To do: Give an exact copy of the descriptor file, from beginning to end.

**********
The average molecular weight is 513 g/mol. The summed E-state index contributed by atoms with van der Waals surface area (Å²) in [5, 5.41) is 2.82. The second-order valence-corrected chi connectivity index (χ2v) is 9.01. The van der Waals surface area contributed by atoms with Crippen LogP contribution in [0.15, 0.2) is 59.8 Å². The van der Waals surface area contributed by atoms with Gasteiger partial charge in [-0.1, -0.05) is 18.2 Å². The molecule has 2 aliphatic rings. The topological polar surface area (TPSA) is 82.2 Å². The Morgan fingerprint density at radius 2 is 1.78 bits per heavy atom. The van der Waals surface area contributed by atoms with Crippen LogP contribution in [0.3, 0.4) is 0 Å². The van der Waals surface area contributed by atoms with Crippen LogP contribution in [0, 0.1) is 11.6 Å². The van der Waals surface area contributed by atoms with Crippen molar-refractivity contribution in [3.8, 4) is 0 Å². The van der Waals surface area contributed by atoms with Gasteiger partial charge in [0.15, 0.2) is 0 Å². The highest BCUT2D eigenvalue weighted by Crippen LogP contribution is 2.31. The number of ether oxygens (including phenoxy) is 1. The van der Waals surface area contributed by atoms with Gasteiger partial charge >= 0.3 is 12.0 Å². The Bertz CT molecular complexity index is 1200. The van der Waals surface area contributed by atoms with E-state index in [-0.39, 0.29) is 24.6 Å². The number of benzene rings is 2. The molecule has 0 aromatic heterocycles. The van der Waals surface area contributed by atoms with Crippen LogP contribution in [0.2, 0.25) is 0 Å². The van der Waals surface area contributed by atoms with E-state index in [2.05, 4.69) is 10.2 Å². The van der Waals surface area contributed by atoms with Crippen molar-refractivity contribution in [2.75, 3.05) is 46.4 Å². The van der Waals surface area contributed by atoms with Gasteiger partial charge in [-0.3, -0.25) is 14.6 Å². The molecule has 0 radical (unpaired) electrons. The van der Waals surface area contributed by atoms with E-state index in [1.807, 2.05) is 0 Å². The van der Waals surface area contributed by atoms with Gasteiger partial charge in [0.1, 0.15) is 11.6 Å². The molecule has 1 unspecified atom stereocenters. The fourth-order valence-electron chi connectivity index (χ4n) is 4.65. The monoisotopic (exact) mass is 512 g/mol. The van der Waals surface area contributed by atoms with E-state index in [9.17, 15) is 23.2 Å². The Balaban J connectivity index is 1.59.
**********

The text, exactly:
The average molecular weight is 513 g/mol. The summed E-state index contributed by atoms with van der Waals surface area (Å²) in [5, 5.41) is 2.82. The second-order valence-corrected chi connectivity index (χ2v) is 9.01. The van der Waals surface area contributed by atoms with Crippen LogP contribution in [0.15, 0.2) is 59.8 Å². The van der Waals surface area contributed by atoms with Gasteiger partial charge in [-0.1, -0.05) is 18.2 Å². The molecule has 2 aliphatic rings. The topological polar surface area (TPSA) is 82.2 Å². The Morgan fingerprint density at radius 2 is 1.78 bits per heavy atom. The van der Waals surface area contributed by atoms with Crippen LogP contribution in [0.3, 0.4) is 0 Å². The van der Waals surface area contributed by atoms with Crippen LogP contribution in [0, 0.1) is 11.6 Å². The van der Waals surface area contributed by atoms with Crippen molar-refractivity contribution in [3.8, 4) is 0 Å². The van der Waals surface area contributed by atoms with Gasteiger partial charge in [0.15, 0.2) is 0 Å². The highest BCUT2D eigenvalue weighted by Crippen LogP contribution is 2.31. The number of ether oxygens (including phenoxy) is 1. The van der Waals surface area contributed by atoms with Gasteiger partial charge >= 0.3 is 12.0 Å². The Bertz CT molecular complexity index is 1200. The van der Waals surface area contributed by atoms with E-state index in [-0.39, 0.29) is 24.6 Å². The number of benzene rings is 2. The molecule has 0 aromatic heterocycles. The van der Waals surface area contributed by atoms with Crippen LogP contribution in [0.2, 0.25) is 0 Å². The van der Waals surface area contributed by atoms with E-state index in [2.05, 4.69) is 10.2 Å². The van der Waals surface area contributed by atoms with Crippen molar-refractivity contribution in [2.75, 3.05) is 46.4 Å². The van der Waals surface area contributed by atoms with Gasteiger partial charge in [-0.3, -0.25) is 14.6 Å². The molecule has 0 radical (unpaired) electrons. The van der Waals surface area contributed by atoms with E-state index in [1.807, 2.05) is 0 Å². The van der Waals surface area contributed by atoms with Gasteiger partial charge in [0.1, 0.15) is 11.6 Å². The molecule has 1 unspecified atom stereocenters. The fourth-order valence-electron chi connectivity index (χ4n) is 4.65. The monoisotopic (exact) mass is 512 g/mol. The van der Waals surface area contributed by atoms with E-state index in [9.17, 15) is 23.2 Å². The Balaban J connectivity index is 1.59.